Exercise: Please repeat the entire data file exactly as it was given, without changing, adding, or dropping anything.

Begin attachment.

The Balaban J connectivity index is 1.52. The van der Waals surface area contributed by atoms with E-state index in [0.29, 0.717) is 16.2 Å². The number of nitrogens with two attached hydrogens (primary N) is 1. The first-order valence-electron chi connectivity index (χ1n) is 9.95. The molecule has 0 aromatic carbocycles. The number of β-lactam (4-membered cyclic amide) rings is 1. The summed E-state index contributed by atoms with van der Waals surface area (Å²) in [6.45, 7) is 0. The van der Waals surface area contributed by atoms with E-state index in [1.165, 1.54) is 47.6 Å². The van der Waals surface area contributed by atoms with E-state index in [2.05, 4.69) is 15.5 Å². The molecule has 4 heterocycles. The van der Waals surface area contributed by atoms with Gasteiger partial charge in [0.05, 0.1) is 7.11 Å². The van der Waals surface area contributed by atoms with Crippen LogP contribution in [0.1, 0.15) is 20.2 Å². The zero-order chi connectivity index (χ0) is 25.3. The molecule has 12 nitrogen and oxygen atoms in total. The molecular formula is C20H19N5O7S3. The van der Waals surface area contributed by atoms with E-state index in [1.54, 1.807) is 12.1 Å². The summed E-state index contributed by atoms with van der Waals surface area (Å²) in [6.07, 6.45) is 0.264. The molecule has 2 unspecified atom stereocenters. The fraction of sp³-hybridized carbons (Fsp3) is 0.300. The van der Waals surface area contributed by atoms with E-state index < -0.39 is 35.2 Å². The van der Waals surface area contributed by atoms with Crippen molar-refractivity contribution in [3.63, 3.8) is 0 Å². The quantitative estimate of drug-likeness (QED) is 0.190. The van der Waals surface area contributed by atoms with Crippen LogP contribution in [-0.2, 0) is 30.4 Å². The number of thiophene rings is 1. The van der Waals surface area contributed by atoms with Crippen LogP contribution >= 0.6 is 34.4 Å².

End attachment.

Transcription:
The Balaban J connectivity index is 1.52. The van der Waals surface area contributed by atoms with E-state index in [0.29, 0.717) is 16.2 Å². The number of nitrogens with two attached hydrogens (primary N) is 1. The first-order valence-electron chi connectivity index (χ1n) is 9.95. The molecule has 0 aromatic carbocycles. The number of β-lactam (4-membered cyclic amide) rings is 1. The summed E-state index contributed by atoms with van der Waals surface area (Å²) in [6.45, 7) is 0. The van der Waals surface area contributed by atoms with E-state index in [1.165, 1.54) is 47.6 Å². The van der Waals surface area contributed by atoms with E-state index in [2.05, 4.69) is 15.5 Å². The molecule has 4 heterocycles. The van der Waals surface area contributed by atoms with Gasteiger partial charge in [0.05, 0.1) is 7.11 Å². The van der Waals surface area contributed by atoms with Crippen LogP contribution in [0.1, 0.15) is 20.2 Å². The zero-order chi connectivity index (χ0) is 25.3. The molecule has 12 nitrogen and oxygen atoms in total. The molecular formula is C20H19N5O7S3. The van der Waals surface area contributed by atoms with E-state index in [1.54, 1.807) is 12.1 Å². The summed E-state index contributed by atoms with van der Waals surface area (Å²) in [6.07, 6.45) is 0.264. The molecule has 2 unspecified atom stereocenters. The fraction of sp³-hybridized carbons (Fsp3) is 0.300. The van der Waals surface area contributed by atoms with E-state index < -0.39 is 35.2 Å². The van der Waals surface area contributed by atoms with Crippen molar-refractivity contribution in [3.63, 3.8) is 0 Å². The quantitative estimate of drug-likeness (QED) is 0.190. The van der Waals surface area contributed by atoms with Crippen LogP contribution in [-0.2, 0) is 30.4 Å². The number of thiophene rings is 1. The van der Waals surface area contributed by atoms with Crippen LogP contribution >= 0.6 is 34.4 Å².